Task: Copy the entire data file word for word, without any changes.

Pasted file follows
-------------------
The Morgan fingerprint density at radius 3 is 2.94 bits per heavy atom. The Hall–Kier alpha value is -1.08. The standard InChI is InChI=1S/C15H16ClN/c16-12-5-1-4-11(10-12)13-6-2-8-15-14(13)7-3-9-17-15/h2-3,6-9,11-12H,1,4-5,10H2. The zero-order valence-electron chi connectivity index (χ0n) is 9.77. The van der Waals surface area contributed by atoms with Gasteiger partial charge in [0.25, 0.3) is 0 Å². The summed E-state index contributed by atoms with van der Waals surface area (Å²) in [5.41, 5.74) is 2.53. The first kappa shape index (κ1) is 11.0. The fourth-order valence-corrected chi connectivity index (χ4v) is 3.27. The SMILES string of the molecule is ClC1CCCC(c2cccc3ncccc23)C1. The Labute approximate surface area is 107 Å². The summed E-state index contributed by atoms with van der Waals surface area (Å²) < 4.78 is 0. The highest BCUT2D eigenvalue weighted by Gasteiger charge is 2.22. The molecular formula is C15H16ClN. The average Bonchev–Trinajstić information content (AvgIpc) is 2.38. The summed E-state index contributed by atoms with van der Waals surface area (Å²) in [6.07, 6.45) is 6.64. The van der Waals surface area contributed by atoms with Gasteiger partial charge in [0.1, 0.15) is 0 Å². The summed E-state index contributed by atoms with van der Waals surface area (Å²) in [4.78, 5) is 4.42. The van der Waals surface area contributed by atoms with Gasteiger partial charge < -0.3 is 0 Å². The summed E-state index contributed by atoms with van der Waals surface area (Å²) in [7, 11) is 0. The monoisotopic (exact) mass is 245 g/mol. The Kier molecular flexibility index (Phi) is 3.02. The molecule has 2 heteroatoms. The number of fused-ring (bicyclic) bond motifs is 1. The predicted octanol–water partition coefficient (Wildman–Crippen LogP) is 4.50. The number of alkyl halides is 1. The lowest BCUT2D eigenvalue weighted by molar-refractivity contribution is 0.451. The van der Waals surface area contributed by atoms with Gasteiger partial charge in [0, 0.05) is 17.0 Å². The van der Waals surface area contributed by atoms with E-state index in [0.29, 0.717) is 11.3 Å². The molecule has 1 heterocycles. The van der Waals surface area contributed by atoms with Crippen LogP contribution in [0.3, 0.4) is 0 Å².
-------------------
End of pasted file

The Morgan fingerprint density at radius 3 is 2.94 bits per heavy atom. The Hall–Kier alpha value is -1.08. The standard InChI is InChI=1S/C15H16ClN/c16-12-5-1-4-11(10-12)13-6-2-8-15-14(13)7-3-9-17-15/h2-3,6-9,11-12H,1,4-5,10H2. The zero-order valence-electron chi connectivity index (χ0n) is 9.77. The van der Waals surface area contributed by atoms with Gasteiger partial charge in [0.25, 0.3) is 0 Å². The summed E-state index contributed by atoms with van der Waals surface area (Å²) in [5.41, 5.74) is 2.53. The first kappa shape index (κ1) is 11.0. The fourth-order valence-corrected chi connectivity index (χ4v) is 3.27. The SMILES string of the molecule is ClC1CCCC(c2cccc3ncccc23)C1. The Labute approximate surface area is 107 Å². The summed E-state index contributed by atoms with van der Waals surface area (Å²) < 4.78 is 0. The highest BCUT2D eigenvalue weighted by Gasteiger charge is 2.22. The molecular formula is C15H16ClN. The average Bonchev–Trinajstić information content (AvgIpc) is 2.38. The summed E-state index contributed by atoms with van der Waals surface area (Å²) in [6.07, 6.45) is 6.64. The van der Waals surface area contributed by atoms with Gasteiger partial charge in [0.1, 0.15) is 0 Å². The summed E-state index contributed by atoms with van der Waals surface area (Å²) in [4.78, 5) is 4.42. The van der Waals surface area contributed by atoms with Gasteiger partial charge < -0.3 is 0 Å². The summed E-state index contributed by atoms with van der Waals surface area (Å²) in [7, 11) is 0. The monoisotopic (exact) mass is 245 g/mol. The Kier molecular flexibility index (Phi) is 3.02. The molecule has 2 heteroatoms. The number of fused-ring (bicyclic) bond motifs is 1. The predicted octanol–water partition coefficient (Wildman–Crippen LogP) is 4.50. The number of alkyl halides is 1. The lowest BCUT2D eigenvalue weighted by molar-refractivity contribution is 0.451. The van der Waals surface area contributed by atoms with Gasteiger partial charge in [0, 0.05) is 17.0 Å². The van der Waals surface area contributed by atoms with E-state index in [0.29, 0.717) is 11.3 Å². The molecule has 1 heterocycles. The van der Waals surface area contributed by atoms with Crippen LogP contribution in [0.3, 0.4) is 0 Å².